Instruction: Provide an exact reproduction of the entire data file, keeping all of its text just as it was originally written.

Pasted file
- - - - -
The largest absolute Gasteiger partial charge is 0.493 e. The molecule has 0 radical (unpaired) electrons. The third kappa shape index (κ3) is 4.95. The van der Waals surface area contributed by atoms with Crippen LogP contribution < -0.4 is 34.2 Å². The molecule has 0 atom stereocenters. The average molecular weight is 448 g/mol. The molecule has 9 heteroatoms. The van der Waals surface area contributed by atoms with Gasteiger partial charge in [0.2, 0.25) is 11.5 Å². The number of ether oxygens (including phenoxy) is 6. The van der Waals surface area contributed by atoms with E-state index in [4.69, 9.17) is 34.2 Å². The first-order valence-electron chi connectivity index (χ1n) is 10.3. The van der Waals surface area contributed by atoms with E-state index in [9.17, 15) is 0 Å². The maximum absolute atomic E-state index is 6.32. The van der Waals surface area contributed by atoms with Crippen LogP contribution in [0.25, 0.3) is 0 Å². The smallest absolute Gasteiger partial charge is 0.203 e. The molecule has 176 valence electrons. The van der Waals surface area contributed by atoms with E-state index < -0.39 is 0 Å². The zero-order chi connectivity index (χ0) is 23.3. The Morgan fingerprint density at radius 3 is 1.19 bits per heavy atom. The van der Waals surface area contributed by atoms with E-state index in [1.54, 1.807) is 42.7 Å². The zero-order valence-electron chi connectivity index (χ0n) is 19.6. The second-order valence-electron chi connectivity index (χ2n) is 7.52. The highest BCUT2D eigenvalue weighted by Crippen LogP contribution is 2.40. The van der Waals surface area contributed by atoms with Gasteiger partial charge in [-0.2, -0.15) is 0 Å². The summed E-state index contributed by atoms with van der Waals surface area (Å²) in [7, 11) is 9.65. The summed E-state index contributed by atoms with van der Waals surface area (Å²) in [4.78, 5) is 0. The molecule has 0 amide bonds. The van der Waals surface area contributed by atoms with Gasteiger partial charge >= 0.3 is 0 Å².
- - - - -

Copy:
The largest absolute Gasteiger partial charge is 0.493 e. The molecule has 0 radical (unpaired) electrons. The third kappa shape index (κ3) is 4.95. The van der Waals surface area contributed by atoms with Crippen LogP contribution < -0.4 is 34.2 Å². The molecule has 0 atom stereocenters. The average molecular weight is 448 g/mol. The molecule has 9 heteroatoms. The van der Waals surface area contributed by atoms with Gasteiger partial charge in [0.2, 0.25) is 11.5 Å². The number of ether oxygens (including phenoxy) is 6. The van der Waals surface area contributed by atoms with E-state index in [4.69, 9.17) is 34.2 Å². The first-order valence-electron chi connectivity index (χ1n) is 10.3. The van der Waals surface area contributed by atoms with E-state index in [9.17, 15) is 0 Å². The maximum absolute atomic E-state index is 6.32. The van der Waals surface area contributed by atoms with Crippen LogP contribution in [0.25, 0.3) is 0 Å². The smallest absolute Gasteiger partial charge is 0.203 e. The molecule has 176 valence electrons. The van der Waals surface area contributed by atoms with E-state index < -0.39 is 0 Å². The zero-order chi connectivity index (χ0) is 23.3. The Morgan fingerprint density at radius 3 is 1.19 bits per heavy atom. The van der Waals surface area contributed by atoms with E-state index in [1.54, 1.807) is 42.7 Å². The zero-order valence-electron chi connectivity index (χ0n) is 19.6. The second-order valence-electron chi connectivity index (χ2n) is 7.52. The highest BCUT2D eigenvalue weighted by Crippen LogP contribution is 2.40. The van der Waals surface area contributed by atoms with Gasteiger partial charge in [-0.2, -0.15) is 0 Å². The summed E-state index contributed by atoms with van der Waals surface area (Å²) in [7, 11) is 9.65. The summed E-state index contributed by atoms with van der Waals surface area (Å²) in [4.78, 5) is 0. The molecule has 0 amide bonds. The van der Waals surface area contributed by atoms with Gasteiger partial charge >= 0.3 is 0 Å².